Executive Director, Technology
Technology Help Desk
(757) 881-5461 x.12411
Phishing is a cybercrime in which a target or targets are contacted by email, telephone or text message by someone posing as a legitimate institution to lure individuals into providing sensitive data such as banking and credit card details, personally identifiable information (PII), student information and passwords.
The information gained by attackers is then used to access important accounts. This can result in identity theft and financial loss.
Types of Phishing
Clone phishing: A legitimate, and previously delivered, email containing an attachment or link has had its content and recipient addresses taken and used to create an almost identical or cloned email. The attachment or link within the email is replaced with a malicious version and then sent from an email address spoofed to appear to come from the original sender.
Spear phishing: Phishing attempts directed at specific individuals or companies have been termed spear phishing.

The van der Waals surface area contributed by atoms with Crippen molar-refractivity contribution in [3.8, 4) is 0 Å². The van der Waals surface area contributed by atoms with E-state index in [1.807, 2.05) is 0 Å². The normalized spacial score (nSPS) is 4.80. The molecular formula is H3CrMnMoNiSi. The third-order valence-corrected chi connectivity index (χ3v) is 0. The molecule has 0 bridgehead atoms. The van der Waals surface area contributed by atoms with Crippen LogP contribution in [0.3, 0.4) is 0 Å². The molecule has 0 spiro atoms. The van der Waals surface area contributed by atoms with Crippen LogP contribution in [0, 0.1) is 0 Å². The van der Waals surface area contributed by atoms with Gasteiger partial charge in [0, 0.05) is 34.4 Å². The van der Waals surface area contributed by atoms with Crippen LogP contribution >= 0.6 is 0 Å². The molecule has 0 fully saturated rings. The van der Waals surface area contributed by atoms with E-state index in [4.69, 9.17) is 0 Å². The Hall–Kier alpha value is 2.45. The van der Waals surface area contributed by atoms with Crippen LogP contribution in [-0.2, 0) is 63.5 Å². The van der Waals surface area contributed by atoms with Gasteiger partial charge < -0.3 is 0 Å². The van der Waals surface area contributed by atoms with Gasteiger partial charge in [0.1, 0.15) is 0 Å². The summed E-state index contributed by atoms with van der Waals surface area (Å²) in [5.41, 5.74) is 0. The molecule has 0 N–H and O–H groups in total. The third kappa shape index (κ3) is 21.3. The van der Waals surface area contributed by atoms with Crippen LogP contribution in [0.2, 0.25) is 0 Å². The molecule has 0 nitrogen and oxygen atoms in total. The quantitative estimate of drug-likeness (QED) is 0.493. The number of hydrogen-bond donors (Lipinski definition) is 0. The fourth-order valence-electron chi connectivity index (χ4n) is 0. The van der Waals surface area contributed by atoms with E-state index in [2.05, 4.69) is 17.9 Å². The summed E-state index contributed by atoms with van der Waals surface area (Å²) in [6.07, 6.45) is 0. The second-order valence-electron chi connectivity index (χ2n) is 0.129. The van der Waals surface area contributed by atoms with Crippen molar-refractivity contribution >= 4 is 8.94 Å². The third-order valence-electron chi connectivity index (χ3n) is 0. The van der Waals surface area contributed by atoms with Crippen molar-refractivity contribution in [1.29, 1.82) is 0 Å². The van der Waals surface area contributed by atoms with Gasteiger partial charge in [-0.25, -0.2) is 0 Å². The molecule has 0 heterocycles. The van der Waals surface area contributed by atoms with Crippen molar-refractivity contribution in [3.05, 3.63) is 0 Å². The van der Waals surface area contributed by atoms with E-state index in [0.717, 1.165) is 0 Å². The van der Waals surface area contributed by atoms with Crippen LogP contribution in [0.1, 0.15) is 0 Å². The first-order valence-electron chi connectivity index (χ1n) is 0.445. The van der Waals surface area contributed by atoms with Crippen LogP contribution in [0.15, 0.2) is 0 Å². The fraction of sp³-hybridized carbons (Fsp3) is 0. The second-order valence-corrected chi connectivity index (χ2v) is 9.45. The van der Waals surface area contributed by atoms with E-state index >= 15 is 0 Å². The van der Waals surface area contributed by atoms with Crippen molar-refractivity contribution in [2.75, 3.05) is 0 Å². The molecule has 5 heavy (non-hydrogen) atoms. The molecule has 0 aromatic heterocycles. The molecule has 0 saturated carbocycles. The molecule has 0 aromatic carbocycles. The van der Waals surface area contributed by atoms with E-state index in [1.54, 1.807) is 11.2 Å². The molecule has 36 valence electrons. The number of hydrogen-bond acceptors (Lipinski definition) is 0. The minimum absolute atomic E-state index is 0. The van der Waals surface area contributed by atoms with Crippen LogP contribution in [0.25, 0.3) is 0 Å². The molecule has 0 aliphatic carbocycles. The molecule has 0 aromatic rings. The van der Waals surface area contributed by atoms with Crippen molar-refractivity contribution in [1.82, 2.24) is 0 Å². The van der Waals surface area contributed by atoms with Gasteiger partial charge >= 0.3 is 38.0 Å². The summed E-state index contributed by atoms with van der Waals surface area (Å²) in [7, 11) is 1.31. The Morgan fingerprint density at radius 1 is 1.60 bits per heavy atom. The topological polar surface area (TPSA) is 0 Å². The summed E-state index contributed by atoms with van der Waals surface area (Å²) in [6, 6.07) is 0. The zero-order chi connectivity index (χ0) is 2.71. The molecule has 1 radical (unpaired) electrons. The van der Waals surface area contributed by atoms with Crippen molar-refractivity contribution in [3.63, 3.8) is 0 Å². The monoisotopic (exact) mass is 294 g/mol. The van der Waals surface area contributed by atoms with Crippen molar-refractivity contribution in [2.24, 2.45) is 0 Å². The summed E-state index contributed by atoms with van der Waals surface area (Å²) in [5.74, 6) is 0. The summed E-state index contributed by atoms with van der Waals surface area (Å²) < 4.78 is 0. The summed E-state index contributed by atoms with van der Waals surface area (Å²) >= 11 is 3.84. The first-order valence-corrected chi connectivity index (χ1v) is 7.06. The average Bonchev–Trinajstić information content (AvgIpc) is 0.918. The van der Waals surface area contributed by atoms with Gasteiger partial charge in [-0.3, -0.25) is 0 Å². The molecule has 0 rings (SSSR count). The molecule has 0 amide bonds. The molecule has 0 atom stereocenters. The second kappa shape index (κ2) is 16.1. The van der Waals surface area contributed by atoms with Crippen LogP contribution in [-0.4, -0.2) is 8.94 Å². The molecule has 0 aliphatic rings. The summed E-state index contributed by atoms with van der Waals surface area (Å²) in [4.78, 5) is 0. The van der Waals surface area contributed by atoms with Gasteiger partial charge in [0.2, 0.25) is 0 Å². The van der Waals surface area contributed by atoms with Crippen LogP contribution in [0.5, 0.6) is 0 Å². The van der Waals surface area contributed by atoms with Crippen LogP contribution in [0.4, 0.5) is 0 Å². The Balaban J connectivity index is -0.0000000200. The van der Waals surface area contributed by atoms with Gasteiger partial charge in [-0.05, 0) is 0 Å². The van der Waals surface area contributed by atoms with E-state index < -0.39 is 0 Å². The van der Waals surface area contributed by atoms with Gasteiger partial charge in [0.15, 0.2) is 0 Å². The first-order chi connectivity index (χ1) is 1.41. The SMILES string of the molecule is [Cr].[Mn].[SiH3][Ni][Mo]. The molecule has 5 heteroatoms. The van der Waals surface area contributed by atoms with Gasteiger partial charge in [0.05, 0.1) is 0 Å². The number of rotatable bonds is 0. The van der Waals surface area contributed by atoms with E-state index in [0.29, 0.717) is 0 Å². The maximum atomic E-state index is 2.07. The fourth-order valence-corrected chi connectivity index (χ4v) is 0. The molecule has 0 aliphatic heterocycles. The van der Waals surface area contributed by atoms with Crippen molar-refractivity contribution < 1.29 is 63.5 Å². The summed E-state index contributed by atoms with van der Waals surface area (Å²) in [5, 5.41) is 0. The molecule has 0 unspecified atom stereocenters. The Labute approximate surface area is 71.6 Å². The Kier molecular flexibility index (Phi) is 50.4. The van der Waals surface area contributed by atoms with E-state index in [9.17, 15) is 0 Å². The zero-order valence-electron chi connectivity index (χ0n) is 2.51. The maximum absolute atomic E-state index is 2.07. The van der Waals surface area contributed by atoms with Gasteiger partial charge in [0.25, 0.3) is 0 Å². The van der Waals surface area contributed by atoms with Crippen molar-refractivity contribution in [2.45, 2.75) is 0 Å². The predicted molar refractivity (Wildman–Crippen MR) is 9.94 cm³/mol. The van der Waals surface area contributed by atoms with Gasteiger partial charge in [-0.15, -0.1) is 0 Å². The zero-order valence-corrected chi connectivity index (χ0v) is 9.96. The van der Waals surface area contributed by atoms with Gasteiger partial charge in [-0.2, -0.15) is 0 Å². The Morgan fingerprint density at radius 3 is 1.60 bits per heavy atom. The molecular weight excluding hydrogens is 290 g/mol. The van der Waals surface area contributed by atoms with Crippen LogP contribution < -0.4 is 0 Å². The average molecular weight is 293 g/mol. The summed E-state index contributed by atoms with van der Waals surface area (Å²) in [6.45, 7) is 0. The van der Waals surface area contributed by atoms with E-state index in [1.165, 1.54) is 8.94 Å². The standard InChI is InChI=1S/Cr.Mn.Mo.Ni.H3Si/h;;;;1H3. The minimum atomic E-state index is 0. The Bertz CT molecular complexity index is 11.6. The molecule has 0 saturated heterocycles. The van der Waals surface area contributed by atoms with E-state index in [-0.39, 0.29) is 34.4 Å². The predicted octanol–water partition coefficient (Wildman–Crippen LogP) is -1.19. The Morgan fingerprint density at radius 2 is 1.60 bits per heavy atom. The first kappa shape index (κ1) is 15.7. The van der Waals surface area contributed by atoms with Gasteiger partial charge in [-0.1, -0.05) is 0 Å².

Whaling: Attacks have been directed specifically at senior executives and other high-profile targets within businesses (CEO, Director, etc.)
What does a phishing email look like?
Steps you can take to prevent phishing
Check the spelling of the URLs in email links before you click or enter sensitive information
Watch out for URL redirects where you're sent to a different website with identical design
If a message came from one of your friends or co-workers, remember that they could also have been fooled or hacked. Remain cautious in any situation. Even if a message seems friendly, treat links and attachments with suspicion.
Hyperlinks, most likely, will be incorrect. Messages or the Subject will contain spelling mistakes, or they can redirect you to a different place.
Report suspicious email
Infographic: Protect Your Computer from Malware
Adapted and used with permission from security.stanford.edu.